Pre CNC:
Split top, joint edges, bookmatch glue together, sand to thickness.
Mill/sand body to thickness.
Locate and glue top to body spread then sand and drill locating hole for the CNC.
Post CNC:
Inlay purfling.
Drill for controls, side jack, wiring channels.
Radius back edge on router table.
SAND from 150 grit to 320/400
Total time "by hand": 10-15 hours depending on the wood species.

Prep, mask off, stain, seal, color, top coat, lots of sanding in between, lots of sanding after, buffing...the list goes on. No CNC for these ops.
Total time "by hand": 28 hours if all goes right the first never does.

Installation of components (tuners, pickups, bridge, etc), wiring, cutting the nut, set up.
Total time "by hand": 6-8 hours

The above is only visually productive acts, not including ordering wood and components, e-mails, shipping, and just plain running the business.


So, if we deduct the custom components and use off the shelf bridges, pickup rings, etc. The average total time is:
CNC: 5 hours, 20 minutes.
"By hand": 69 hours, 30 minutes.

I consider my shop to be fairly state of the art, I have a large HAAS CNC for the woodwork, and 2 smaller CNCs for the pearl inlay work. The only additional automated CNC-type machinery would be a Plek and a robotic buffer. I could see that only reducing the "by hand" total by a couple/few hours at most.

Not mentioned would be a custom one-off inlay that I, or my father, would do "by hand" with a jeweler's saw and a mini router. The time spent on that could be from 45 minutes to 100s of hours depending on the design.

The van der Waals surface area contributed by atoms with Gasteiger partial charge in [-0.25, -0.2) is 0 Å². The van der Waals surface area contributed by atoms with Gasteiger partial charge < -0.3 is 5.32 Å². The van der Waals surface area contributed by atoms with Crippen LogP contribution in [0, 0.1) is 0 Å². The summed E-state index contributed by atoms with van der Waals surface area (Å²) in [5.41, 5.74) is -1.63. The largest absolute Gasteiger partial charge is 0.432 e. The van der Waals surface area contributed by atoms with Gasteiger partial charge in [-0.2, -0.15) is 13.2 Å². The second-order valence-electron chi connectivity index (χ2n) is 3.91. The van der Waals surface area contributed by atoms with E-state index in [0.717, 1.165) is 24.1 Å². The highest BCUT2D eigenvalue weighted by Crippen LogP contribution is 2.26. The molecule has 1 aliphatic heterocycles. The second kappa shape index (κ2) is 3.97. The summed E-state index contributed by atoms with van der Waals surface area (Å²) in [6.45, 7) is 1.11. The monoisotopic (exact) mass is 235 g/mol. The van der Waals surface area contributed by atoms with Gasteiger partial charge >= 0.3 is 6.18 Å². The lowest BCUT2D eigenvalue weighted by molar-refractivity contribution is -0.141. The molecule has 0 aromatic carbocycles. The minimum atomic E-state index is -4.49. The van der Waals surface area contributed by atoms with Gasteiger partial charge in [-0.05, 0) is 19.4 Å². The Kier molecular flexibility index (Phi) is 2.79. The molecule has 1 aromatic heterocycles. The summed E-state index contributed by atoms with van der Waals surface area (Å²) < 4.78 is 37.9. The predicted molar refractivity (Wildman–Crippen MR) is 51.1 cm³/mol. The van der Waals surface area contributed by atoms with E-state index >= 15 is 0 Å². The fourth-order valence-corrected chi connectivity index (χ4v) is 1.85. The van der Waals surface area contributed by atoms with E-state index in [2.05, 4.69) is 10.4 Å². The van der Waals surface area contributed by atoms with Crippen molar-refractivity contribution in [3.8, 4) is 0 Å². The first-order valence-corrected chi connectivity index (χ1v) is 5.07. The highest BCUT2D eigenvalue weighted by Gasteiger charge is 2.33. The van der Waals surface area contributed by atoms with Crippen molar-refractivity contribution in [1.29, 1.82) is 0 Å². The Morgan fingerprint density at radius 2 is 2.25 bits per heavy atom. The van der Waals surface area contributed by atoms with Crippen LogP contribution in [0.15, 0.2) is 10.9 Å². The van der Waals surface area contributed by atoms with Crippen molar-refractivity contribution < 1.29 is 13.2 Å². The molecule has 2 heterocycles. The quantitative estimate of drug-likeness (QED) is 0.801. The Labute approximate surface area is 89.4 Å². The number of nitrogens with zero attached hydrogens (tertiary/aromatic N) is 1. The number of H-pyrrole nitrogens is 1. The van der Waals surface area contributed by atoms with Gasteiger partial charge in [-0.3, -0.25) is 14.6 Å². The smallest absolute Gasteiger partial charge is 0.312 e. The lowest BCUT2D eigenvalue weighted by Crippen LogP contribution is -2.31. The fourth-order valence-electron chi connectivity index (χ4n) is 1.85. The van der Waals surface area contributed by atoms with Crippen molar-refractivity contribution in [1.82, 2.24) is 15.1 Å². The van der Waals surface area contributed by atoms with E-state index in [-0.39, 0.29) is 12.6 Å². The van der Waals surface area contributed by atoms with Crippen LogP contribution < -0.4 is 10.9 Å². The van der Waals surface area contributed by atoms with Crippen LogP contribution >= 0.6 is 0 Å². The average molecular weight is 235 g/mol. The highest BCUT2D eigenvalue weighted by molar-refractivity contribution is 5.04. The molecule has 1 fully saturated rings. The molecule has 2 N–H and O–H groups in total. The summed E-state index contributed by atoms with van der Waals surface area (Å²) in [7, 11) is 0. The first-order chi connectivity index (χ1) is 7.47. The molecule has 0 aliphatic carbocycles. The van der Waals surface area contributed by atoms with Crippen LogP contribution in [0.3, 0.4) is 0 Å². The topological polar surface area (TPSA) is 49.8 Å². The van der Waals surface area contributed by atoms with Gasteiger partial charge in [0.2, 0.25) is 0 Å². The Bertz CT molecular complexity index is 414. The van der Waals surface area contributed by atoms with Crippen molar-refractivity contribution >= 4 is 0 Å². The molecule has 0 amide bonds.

However small in comparison those 5 hours, 20 minutes seem...they are VERY important to the outcome of the guitar. Accuracy and consistancy are unmatched. There are features, such as my double offset purfling, that just can't physically be done by hand. Fretslots accurate to within .0005" of an inch...heck, the wood will expand or contract more than that by the time I turn the lights off in the shop at the end of the day...but it's good to know they are as accurate as can be.
Inlays that are gap free and clean are important to me. I'm not a fan of filler and I don't want that to be a part of my product. Even with hand cut and routed inlays, I feel we are one of the best at making them tight and clean.

Can I build a guitar with out a CNC, sure.
WOULD I now if I didn't have one...I doubt it, because I would always feel the guitar isn't as good as it can be WITH the help of a CNC.
There you have one take on it from a CNC builder.

Ron Thorn

"Powered by HAAS...and loving it :) "


WOW!!! Ron thanks a bunch for breaking down the CNC - Hand process for us. THat is the first time I have ever seen it all spelled out as to exactly what is done by the CNC vice hand. I just cant imagine trying to build all the jigs and what not to do it all by hand with routers and such and how on earth it could be accurate.